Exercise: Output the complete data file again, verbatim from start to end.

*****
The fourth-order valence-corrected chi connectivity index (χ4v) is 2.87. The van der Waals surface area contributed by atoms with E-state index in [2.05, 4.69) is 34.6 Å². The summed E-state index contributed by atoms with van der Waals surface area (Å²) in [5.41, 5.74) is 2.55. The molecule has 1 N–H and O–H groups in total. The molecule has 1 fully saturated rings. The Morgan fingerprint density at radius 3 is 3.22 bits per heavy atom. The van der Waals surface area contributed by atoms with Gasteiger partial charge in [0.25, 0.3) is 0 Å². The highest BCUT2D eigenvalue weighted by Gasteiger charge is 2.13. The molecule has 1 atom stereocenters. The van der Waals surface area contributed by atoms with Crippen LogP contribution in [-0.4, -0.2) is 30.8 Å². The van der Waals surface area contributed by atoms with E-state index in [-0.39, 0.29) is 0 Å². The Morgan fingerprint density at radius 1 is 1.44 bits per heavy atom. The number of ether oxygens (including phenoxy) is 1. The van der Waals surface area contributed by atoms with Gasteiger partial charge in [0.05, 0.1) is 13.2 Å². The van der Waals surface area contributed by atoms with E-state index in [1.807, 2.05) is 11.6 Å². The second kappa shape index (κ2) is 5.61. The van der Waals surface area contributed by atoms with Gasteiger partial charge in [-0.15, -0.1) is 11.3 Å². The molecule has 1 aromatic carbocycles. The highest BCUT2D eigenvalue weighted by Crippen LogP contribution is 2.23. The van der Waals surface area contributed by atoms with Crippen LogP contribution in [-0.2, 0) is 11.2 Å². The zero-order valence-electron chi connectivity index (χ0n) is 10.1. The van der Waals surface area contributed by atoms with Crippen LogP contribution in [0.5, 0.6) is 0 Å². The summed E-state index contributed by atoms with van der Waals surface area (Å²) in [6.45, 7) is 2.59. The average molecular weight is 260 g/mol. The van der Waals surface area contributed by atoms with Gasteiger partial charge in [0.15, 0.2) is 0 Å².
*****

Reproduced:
The fourth-order valence-corrected chi connectivity index (χ4v) is 2.87. The van der Waals surface area contributed by atoms with E-state index in [2.05, 4.69) is 34.6 Å². The summed E-state index contributed by atoms with van der Waals surface area (Å²) in [5.41, 5.74) is 2.55. The molecule has 1 N–H and O–H groups in total. The molecule has 1 fully saturated rings. The Morgan fingerprint density at radius 3 is 3.22 bits per heavy atom. The van der Waals surface area contributed by atoms with Gasteiger partial charge in [0.25, 0.3) is 0 Å². The highest BCUT2D eigenvalue weighted by Gasteiger charge is 2.13. The molecule has 1 atom stereocenters. The van der Waals surface area contributed by atoms with Crippen LogP contribution in [-0.4, -0.2) is 30.8 Å². The van der Waals surface area contributed by atoms with E-state index in [-0.39, 0.29) is 0 Å². The Morgan fingerprint density at radius 1 is 1.44 bits per heavy atom. The number of ether oxygens (including phenoxy) is 1. The van der Waals surface area contributed by atoms with Gasteiger partial charge in [0.05, 0.1) is 13.2 Å². The van der Waals surface area contributed by atoms with E-state index in [1.807, 2.05) is 11.6 Å². The second kappa shape index (κ2) is 5.61. The van der Waals surface area contributed by atoms with Gasteiger partial charge in [-0.15, -0.1) is 11.3 Å². The molecule has 1 aromatic carbocycles. The highest BCUT2D eigenvalue weighted by Crippen LogP contribution is 2.23. The van der Waals surface area contributed by atoms with Crippen LogP contribution in [-0.2, 0) is 11.2 Å². The zero-order valence-electron chi connectivity index (χ0n) is 10.1. The van der Waals surface area contributed by atoms with Crippen LogP contribution in [0.5, 0.6) is 0 Å². The summed E-state index contributed by atoms with van der Waals surface area (Å²) in [6.45, 7) is 2.59. The average molecular weight is 260 g/mol. The van der Waals surface area contributed by atoms with Gasteiger partial charge in [0.15, 0.2) is 0 Å².